Bangladesh, in an explanation of the vote before the vote, said that Bangladesh attached highest priority to the fight against violence against women and was one of the few countries in the world that had zero tolerance to violence against women.  This was in no way contrary to the Bangladesh’s cultural values and cultural diversity.  Bangladesh was unable to accept the proposed text although it would not block the consensus on the resolution.

United States, speaking in an explanation of the vote before the vote, appreciated the extremely open negotiation process led by Canada.  The United States had to disassociate itself from the operative paragraph 8d as it believed that women should have equal access to reproductive health care and did not recognize abortion as a method of family planning.  Violence against women must be eliminated, regardless of its drivers, stressed the United States.

Egypt, in an explanation of the vote before the vote, stressed that promoting comprehensive sexual education could be used to promote abortion and free sexual relations among people of the same sex. 

China, in an explanation of the vote before the vote, agreed that non-governmental organizations and individuals could play an active role in protecting human rights.   However, human rights defenders did not enjoy an international definition.  Such definition could be used by certain non-governmental organizations to impose their own agenda.  Countries in the Council seemed to have different definitions of the concept.  In this context, China dissociated from the consensus.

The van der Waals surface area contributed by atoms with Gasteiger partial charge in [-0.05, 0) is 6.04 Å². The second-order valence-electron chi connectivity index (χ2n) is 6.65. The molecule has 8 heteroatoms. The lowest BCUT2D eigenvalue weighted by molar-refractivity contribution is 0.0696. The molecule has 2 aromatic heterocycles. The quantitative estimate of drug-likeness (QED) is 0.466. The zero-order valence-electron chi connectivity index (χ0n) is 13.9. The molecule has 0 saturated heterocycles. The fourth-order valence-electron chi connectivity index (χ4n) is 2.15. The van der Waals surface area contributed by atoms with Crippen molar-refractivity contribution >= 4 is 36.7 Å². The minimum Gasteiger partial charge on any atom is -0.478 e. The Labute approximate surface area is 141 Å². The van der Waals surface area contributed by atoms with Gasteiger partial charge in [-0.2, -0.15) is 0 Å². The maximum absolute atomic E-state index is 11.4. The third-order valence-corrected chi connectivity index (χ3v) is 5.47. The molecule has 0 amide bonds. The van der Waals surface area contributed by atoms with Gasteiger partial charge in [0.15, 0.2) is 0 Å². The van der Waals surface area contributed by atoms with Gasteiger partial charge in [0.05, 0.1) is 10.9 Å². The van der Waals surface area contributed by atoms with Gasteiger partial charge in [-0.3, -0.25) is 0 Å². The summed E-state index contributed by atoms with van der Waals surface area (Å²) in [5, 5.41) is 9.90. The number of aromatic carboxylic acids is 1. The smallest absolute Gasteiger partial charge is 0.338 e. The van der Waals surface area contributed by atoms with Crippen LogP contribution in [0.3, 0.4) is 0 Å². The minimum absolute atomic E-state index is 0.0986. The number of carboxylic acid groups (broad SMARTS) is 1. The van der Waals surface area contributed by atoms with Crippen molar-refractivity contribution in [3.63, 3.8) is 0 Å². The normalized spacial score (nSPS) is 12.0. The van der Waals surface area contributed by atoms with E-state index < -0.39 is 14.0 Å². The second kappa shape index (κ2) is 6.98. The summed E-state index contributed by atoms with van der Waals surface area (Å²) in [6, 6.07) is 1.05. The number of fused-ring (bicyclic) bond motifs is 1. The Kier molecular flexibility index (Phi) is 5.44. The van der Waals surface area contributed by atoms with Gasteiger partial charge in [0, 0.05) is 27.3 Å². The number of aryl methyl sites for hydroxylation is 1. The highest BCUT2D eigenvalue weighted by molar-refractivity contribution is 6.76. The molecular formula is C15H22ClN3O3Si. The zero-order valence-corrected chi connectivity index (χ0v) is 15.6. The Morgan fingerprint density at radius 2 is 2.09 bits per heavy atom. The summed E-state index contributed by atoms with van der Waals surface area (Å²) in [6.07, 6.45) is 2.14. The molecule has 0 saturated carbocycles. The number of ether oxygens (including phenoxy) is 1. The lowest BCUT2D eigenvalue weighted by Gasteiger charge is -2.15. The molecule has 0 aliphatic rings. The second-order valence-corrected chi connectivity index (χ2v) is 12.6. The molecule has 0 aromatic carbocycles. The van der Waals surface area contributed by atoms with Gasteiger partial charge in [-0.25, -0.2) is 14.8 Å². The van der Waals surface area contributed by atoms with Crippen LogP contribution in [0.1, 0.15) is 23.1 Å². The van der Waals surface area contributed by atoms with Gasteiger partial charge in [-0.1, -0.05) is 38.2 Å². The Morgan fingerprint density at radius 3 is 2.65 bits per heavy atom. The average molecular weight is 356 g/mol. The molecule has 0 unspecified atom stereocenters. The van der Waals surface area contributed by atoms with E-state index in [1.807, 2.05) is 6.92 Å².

Nigeria, in an explanation of the vote before the vote, said that although it agreed with most of the content of the resolution, the reference to human rights defenders and comprehensive sexual education were not acceptable to Nigeria.  

The resolution was adopted without a vote

Action on Resolution on the Mandate of the Special Rapporteur on the Independence of Judges and Lawyers

In a resolution (A/HRC/35/L.19) on the mandate of the Special Rapporteur on the independence of judges and lawyers, adopted without a vote, the Council decides to extend the mandate of the Special Rapporteur on the independence of judges and lawyers for a period of three years, on the same terms as provided by the Human Rights Council in its resolution 26/7 of 26 June 2014.  The Council urges all Governments to cooperate with and assist the Special Rapporteur in the performance of his or her tasks, to provide all necessary information requested by him or her, to respond to communications transmitted to them by the Special Rapporteur without undue delay, to consider responding favourably to his or her requests for visits and to consider implementing his or her recommendations.

Hungary, introducing the draft resolution L.19, said that an independent, impartial and functioning justice system was indeed a fundamental prerequisite for the rule of law and for ensuring the respect for human rights.  The draft resolution condemned the increasingly frequent attacks on the independence of judges and lawyers, prosecutors and court officials, and decided to extend the mandate of the Special Rapporteur on the independence of judges and lawyers for a further period of three years on the same terms, and urged Governments to cooperate with the Special Rapporteur in the performance of his tasks.